One of my favourite bands is the Weakerthans from Winnepeg, Manitoba. I first came across them a year or two back when they did an acoustic version of Civil Twilight on Toronto’s 89X. It’s the story of a bus driver whose route takes him regularly past the house where his love affair ended not with a bang, but a whimper. Most times he distracts himself, but whenever civil twilight falls over the icy streets of a Winnepeg winter he finds himself remembering what he lost. The song really spoke to me: I briefly dated a woman in Waterloo, and her apartment building was on Weber Street, which is one of the main drags of the city. Every time I passed her building, I felt a heavy sense of regret at a lost opportunity. I resolved to collect The Weakerthans entire discography, and I listen to it regularly.
They have a number of great songs that are worth a listen. One Great City is an homage to their home town, and the chorus goes ‘I… Hate [always said with a sigh]… Winnepeg.’ From the YouTube videos and bootlegs I know this to be a crowd favourite. Another of their songs is Our Retired Explorer (Dines With Michel Foucault In Paris, 1961), in which an eccentric Antarctic explorer regales a dinner guest about the forbidding land he’s come to love. At one point he asks, “Say do you have a ship, and a dozen able men, that maybe you could lend me?” You can see that this band really has a way of telling an unusual story.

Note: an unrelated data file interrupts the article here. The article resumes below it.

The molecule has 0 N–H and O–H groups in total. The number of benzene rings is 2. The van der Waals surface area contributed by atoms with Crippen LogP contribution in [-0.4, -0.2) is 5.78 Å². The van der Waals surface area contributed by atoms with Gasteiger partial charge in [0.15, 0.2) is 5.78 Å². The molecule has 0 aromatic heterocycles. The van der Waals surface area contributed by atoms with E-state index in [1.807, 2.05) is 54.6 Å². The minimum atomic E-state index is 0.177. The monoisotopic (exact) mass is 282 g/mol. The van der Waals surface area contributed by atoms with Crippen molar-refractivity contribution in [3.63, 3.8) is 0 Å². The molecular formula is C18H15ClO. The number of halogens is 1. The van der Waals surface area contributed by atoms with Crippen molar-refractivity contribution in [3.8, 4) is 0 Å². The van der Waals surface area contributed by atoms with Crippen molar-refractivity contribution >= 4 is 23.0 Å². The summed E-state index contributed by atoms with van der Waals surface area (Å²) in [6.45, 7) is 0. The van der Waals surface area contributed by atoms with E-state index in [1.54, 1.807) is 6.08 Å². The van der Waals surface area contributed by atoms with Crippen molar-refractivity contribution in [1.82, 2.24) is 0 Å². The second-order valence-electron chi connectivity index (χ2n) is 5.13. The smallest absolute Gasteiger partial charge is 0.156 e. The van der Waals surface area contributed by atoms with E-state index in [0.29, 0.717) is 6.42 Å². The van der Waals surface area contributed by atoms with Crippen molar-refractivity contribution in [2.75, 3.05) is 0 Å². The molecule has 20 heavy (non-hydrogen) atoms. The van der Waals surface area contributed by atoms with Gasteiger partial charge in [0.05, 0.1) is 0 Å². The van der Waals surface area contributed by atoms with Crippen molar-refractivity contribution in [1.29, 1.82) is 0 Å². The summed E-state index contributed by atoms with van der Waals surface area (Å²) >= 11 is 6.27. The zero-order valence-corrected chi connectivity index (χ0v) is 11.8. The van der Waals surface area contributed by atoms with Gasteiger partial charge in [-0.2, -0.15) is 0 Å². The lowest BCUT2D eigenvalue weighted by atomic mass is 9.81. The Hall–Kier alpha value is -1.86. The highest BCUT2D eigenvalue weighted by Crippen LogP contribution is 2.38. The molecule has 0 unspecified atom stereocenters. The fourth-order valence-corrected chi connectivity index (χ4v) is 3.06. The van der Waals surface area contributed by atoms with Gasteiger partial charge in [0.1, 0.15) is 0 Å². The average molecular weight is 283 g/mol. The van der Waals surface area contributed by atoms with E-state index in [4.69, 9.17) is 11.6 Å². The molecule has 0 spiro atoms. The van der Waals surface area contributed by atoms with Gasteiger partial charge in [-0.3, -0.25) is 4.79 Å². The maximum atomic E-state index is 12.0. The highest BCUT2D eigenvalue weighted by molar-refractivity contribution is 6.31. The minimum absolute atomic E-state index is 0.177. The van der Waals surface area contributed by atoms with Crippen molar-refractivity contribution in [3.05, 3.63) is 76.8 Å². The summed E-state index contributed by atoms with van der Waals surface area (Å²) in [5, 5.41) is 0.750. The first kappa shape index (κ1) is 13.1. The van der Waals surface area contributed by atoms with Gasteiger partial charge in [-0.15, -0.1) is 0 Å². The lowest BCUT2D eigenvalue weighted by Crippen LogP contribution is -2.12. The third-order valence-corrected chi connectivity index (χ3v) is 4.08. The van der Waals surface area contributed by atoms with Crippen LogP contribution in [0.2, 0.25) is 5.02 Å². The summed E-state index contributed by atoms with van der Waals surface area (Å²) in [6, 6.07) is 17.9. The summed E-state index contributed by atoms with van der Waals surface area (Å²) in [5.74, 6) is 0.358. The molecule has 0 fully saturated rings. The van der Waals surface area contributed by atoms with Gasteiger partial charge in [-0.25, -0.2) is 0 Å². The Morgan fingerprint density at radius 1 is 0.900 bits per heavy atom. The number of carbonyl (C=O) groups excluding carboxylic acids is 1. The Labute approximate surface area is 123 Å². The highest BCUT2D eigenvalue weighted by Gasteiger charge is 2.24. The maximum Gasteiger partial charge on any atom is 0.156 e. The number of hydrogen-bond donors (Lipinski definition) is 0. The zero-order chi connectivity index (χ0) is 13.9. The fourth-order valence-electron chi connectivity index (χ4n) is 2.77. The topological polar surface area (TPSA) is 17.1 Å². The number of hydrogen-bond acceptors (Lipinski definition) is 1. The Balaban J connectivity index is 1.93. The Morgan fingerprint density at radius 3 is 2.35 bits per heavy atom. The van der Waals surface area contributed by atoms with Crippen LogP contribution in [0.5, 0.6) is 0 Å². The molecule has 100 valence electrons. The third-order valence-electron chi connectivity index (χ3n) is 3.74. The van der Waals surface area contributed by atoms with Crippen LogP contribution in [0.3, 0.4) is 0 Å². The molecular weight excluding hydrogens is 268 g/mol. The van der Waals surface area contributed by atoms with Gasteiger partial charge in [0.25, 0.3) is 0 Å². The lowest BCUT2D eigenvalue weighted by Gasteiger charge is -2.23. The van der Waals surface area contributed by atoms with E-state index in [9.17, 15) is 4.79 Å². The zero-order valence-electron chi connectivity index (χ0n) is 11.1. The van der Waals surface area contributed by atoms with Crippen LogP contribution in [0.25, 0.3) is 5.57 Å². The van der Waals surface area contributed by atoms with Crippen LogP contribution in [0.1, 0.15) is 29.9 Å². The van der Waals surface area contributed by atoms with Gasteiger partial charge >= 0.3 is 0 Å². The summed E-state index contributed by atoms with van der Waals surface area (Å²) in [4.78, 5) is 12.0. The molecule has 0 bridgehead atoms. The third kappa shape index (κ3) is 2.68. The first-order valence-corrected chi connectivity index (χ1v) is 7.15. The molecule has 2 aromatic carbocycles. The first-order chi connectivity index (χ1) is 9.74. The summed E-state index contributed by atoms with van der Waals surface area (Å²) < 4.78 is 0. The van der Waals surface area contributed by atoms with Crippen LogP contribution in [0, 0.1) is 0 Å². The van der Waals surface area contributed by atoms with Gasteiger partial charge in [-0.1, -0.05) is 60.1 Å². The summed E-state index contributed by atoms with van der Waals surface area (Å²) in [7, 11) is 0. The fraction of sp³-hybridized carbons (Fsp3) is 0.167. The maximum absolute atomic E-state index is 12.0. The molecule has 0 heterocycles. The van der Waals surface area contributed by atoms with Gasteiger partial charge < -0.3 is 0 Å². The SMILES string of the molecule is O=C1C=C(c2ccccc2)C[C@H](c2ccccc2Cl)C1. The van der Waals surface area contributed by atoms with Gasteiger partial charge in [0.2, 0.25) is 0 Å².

I could talk at much greater length about the Weakerthans (and maybe some day I will), but this post is going to focus on an ongoing project the Weakerthans have indulged in: Writing from the perspective of a cat named Virtue. A teacher friend of mine was so taken with the idea that he plans to use it in a grade-school classroom as a teaching aid on viewpoints in stories.
Anyway, they’ve written two songs so far, and I’d be very surprised if their next album doesn’t include another one. They’re both dynamite, as the videos and lyrics will show.
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